In a previous article, Skillful Action, I wrote about skillful thought. A way of thinking that gets us unstuck. We observed that skillful thought involves a capacity to suspend the drive and goal-directed strivings of purposive or intentional thinking. Doing so creates a reflective pause to reappraise the situation. We make space for this pause by setting aside prior beliefs and assumptions.
Today I address skillful speech, a more considered quality of speech that’s informed by skillful thought. Like skillful thought, it requires that we interrupt habitual ways of talking and choose our words more carefully. It involves finding words and language to more faithfully describe what is seen, felt, thought, and experienced as we navigate skillful thought.
Speech that Reveals its Object
Elsewhere, I reviewed the principles of “right” speech, which have more to do with what is good, right, and proper in speech practices (normative issues). Here I wish to describe a skillfulness in speech that expresses and produces practical wisdom. It is “adumbrational” speech. Not a familiar word and idea, but as you’ll see, it’s a distinction with practical relevance.
Adumbrational speech refers to a kind of speaking that reports and describes what is seen and revealed upon closer examination of a situation. It foreshadows a wholeness that emerges in the ongoing process of observation. What is distinctive about it is that it bears witness to the fact that we shall never have the whole of what we are observing all at once, as a completed thing.
An example of adumbrational speech may be appropriate: You and I have entered an attitude of mindful thinking that reflects upon a recent experience. We’re now jointly involved in the here-and-now inquiry into an initiative that’s gone awry. It’s a new service offering, which seems well-conceived, based upon thoughtful research and innovative design. But it’s not selling.
We’ve suspended the urgent imperatives to boost revenue and obtain endorsements. Thought and action driven by these motives have not worked. We then notice that it’s been this “must-do-it-now” urgency that has narrowed our focus, intensified our effort, and increased our frustration. It’s now obvious that we must examine our experience to learn from it.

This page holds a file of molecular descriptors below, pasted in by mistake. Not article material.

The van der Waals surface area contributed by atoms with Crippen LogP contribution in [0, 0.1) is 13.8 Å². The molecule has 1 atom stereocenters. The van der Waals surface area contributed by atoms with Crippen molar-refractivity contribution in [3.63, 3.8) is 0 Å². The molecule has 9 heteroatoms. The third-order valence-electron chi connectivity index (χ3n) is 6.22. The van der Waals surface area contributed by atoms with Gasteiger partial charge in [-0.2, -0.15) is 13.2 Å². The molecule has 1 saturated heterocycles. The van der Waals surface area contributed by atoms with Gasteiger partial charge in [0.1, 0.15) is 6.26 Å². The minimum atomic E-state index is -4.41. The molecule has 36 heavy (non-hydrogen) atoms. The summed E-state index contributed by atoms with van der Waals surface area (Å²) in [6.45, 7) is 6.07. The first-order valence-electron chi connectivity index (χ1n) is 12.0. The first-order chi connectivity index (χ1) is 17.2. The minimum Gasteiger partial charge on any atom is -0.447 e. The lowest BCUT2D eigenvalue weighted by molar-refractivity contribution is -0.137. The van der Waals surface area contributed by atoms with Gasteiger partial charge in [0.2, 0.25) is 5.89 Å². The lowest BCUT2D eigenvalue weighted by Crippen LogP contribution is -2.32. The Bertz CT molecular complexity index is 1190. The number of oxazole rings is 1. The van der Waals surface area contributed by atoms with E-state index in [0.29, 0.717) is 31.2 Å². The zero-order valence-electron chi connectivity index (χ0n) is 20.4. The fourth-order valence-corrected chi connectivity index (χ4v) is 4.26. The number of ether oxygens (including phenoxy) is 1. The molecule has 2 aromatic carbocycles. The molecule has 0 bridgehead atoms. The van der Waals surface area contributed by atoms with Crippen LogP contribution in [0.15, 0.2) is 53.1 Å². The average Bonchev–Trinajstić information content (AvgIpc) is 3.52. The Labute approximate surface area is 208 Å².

So, we gather the key group of actors. They talk about what they did, how they did it, and how they felt in the moment and afterwards. They describe where and how their interaction and message seemed to miss the mark: “Clients welcomed conversation, but I’m not sure their interest was ever really piqued as we had hoped. It was most evident in their nonverbal behavior.”
“What was it?” asked another member of the group. “They went quiet, and I don’t think we knew what to do except to keep talking. We did not inquire enough about what was happening. For example, we might have simply asked them is this service seems like it would be beneficial to them.” We thereby began noticing how we were not voicing and using our observations effectively.
This dialogue proceeded. Observations, impressions, and even working hypotheses began to arise. We resisted a rush to judgment. Instead, we continued sharing experiences, three separate instances in which we took our message to a client. Each failed effort was processed, and we identified several questions that we thought worthy of discussing with these clients or in similar situations.
Adumbrational speech is the stream of separate but interrelated observations and felt reactions that arise as we focus on a common object, the client meeting. It’s spontaneous, and at times may seem redundant, but then it surprises us by revealing a nuance not seen before. It helps that we believe that by gathering and talking in this way, letting the conversation breathe, something helpful will arise.
This is a simple example of skillful speech. It requires an attitude of mindful attention and curiosity. It seeks to see and describe the salient experience – not trying to solve it, but to understand it. By letting go of our need to control the outcome, and by being patient with our efforts to find the words that best describe our experience, a more vivid picture of the situation emerges.
A leader’s job is to facilitate this shift in attitude, and then sustain it long enough to allow a thorough examination of the situation, and a patient expression of what was experienced.